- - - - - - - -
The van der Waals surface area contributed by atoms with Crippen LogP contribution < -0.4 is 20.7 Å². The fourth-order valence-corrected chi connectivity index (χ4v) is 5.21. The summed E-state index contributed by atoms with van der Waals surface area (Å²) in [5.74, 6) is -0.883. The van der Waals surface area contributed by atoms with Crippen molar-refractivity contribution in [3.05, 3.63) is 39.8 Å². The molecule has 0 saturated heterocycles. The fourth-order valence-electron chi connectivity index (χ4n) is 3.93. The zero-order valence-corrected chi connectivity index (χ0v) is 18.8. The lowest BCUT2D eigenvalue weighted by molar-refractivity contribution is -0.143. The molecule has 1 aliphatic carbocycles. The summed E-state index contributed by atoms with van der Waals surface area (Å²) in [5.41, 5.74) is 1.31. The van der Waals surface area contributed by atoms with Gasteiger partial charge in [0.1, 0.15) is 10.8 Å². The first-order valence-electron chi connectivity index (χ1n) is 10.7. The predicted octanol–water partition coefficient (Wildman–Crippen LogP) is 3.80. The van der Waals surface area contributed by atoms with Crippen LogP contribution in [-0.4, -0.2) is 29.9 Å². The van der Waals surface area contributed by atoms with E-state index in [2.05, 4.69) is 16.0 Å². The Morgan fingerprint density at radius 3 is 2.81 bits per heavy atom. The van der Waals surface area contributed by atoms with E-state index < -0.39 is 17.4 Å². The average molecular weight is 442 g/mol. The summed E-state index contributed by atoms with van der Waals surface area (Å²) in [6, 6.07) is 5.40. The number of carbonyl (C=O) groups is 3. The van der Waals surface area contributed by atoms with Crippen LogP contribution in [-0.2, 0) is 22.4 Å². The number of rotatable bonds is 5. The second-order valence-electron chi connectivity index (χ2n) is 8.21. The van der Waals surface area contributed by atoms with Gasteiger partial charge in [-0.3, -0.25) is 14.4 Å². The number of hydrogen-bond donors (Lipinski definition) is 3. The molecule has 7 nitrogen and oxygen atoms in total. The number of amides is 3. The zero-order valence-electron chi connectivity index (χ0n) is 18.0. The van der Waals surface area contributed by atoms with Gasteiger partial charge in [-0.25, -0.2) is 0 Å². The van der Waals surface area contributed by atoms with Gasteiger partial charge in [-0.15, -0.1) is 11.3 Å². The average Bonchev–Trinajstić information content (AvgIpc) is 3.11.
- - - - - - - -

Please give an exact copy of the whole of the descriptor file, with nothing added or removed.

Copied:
The van der Waals surface area contributed by atoms with Crippen LogP contribution < -0.4 is 20.7 Å². The fourth-order valence-corrected chi connectivity index (χ4v) is 5.21. The summed E-state index contributed by atoms with van der Waals surface area (Å²) in [5.74, 6) is -0.883. The van der Waals surface area contributed by atoms with Crippen molar-refractivity contribution in [3.05, 3.63) is 39.8 Å². The molecule has 0 saturated heterocycles. The fourth-order valence-electron chi connectivity index (χ4n) is 3.93. The zero-order valence-corrected chi connectivity index (χ0v) is 18.8. The lowest BCUT2D eigenvalue weighted by molar-refractivity contribution is -0.143. The molecule has 1 aliphatic carbocycles. The summed E-state index contributed by atoms with van der Waals surface area (Å²) in [5.41, 5.74) is 1.31. The van der Waals surface area contributed by atoms with Gasteiger partial charge in [0.1, 0.15) is 10.8 Å². The first-order valence-electron chi connectivity index (χ1n) is 10.7. The predicted octanol–water partition coefficient (Wildman–Crippen LogP) is 3.80. The van der Waals surface area contributed by atoms with Crippen LogP contribution in [-0.4, -0.2) is 29.9 Å². The van der Waals surface area contributed by atoms with E-state index in [2.05, 4.69) is 16.0 Å². The Morgan fingerprint density at radius 3 is 2.81 bits per heavy atom. The van der Waals surface area contributed by atoms with E-state index < -0.39 is 17.4 Å². The average molecular weight is 442 g/mol. The summed E-state index contributed by atoms with van der Waals surface area (Å²) in [6, 6.07) is 5.40. The number of carbonyl (C=O) groups is 3. The van der Waals surface area contributed by atoms with Crippen LogP contribution in [-0.2, 0) is 22.4 Å². The number of rotatable bonds is 5. The second-order valence-electron chi connectivity index (χ2n) is 8.21. The van der Waals surface area contributed by atoms with Gasteiger partial charge in [-0.3, -0.25) is 14.4 Å². The number of hydrogen-bond donors (Lipinski definition) is 3. The molecule has 7 nitrogen and oxygen atoms in total. The number of amides is 3. The zero-order valence-electron chi connectivity index (χ0n) is 18.0. The van der Waals surface area contributed by atoms with Gasteiger partial charge in [-0.25, -0.2) is 0 Å². The van der Waals surface area contributed by atoms with Gasteiger partial charge in [-0.15, -0.1) is 11.3 Å². The average Bonchev–Trinajstić information content (AvgIpc) is 3.11.